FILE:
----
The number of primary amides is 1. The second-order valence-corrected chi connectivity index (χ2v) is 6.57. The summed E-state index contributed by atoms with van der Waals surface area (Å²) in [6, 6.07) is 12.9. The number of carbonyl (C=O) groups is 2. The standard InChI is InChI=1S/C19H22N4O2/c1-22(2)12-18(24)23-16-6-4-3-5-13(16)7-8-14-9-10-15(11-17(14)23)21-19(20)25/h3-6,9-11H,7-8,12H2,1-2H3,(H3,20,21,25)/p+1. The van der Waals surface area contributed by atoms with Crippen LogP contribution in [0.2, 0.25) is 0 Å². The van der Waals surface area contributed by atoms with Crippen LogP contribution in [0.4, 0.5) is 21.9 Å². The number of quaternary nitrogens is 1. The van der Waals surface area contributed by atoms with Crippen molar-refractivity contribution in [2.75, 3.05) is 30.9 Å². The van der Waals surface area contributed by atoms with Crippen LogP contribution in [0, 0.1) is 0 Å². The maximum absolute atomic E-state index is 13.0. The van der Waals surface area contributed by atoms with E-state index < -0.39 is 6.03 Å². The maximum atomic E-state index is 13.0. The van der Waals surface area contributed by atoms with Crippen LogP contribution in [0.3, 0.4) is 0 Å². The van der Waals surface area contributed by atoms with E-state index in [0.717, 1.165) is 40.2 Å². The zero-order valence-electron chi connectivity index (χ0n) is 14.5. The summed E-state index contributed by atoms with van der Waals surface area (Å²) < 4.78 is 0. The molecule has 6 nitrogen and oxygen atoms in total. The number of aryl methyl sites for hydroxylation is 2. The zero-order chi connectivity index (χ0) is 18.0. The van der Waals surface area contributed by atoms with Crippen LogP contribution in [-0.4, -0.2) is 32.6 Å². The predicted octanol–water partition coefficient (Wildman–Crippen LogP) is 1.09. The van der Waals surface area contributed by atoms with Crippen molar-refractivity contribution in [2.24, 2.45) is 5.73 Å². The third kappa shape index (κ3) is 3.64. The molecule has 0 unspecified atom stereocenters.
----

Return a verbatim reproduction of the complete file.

The number of primary amides is 1. The second-order valence-corrected chi connectivity index (χ2v) is 6.57. The summed E-state index contributed by atoms with van der Waals surface area (Å²) in [6, 6.07) is 12.9. The number of carbonyl (C=O) groups is 2. The standard InChI is InChI=1S/C19H22N4O2/c1-22(2)12-18(24)23-16-6-4-3-5-13(16)7-8-14-9-10-15(11-17(14)23)21-19(20)25/h3-6,9-11H,7-8,12H2,1-2H3,(H3,20,21,25)/p+1. The van der Waals surface area contributed by atoms with Crippen LogP contribution in [0.2, 0.25) is 0 Å². The van der Waals surface area contributed by atoms with Crippen LogP contribution in [0.4, 0.5) is 21.9 Å². The number of quaternary nitrogens is 1. The van der Waals surface area contributed by atoms with Crippen molar-refractivity contribution in [2.75, 3.05) is 30.9 Å². The van der Waals surface area contributed by atoms with Crippen LogP contribution in [0, 0.1) is 0 Å². The maximum absolute atomic E-state index is 13.0. The van der Waals surface area contributed by atoms with E-state index < -0.39 is 6.03 Å². The maximum atomic E-state index is 13.0. The van der Waals surface area contributed by atoms with Crippen LogP contribution in [0.3, 0.4) is 0 Å². The van der Waals surface area contributed by atoms with E-state index in [0.717, 1.165) is 40.2 Å². The zero-order valence-electron chi connectivity index (χ0n) is 14.5. The summed E-state index contributed by atoms with van der Waals surface area (Å²) < 4.78 is 0. The molecule has 6 nitrogen and oxygen atoms in total. The number of aryl methyl sites for hydroxylation is 2. The zero-order chi connectivity index (χ0) is 18.0. The van der Waals surface area contributed by atoms with Crippen LogP contribution in [-0.4, -0.2) is 32.6 Å². The predicted octanol–water partition coefficient (Wildman–Crippen LogP) is 1.09. The van der Waals surface area contributed by atoms with Crippen molar-refractivity contribution in [2.24, 2.45) is 5.73 Å². The third kappa shape index (κ3) is 3.64. The molecule has 0 unspecified atom stereocenters.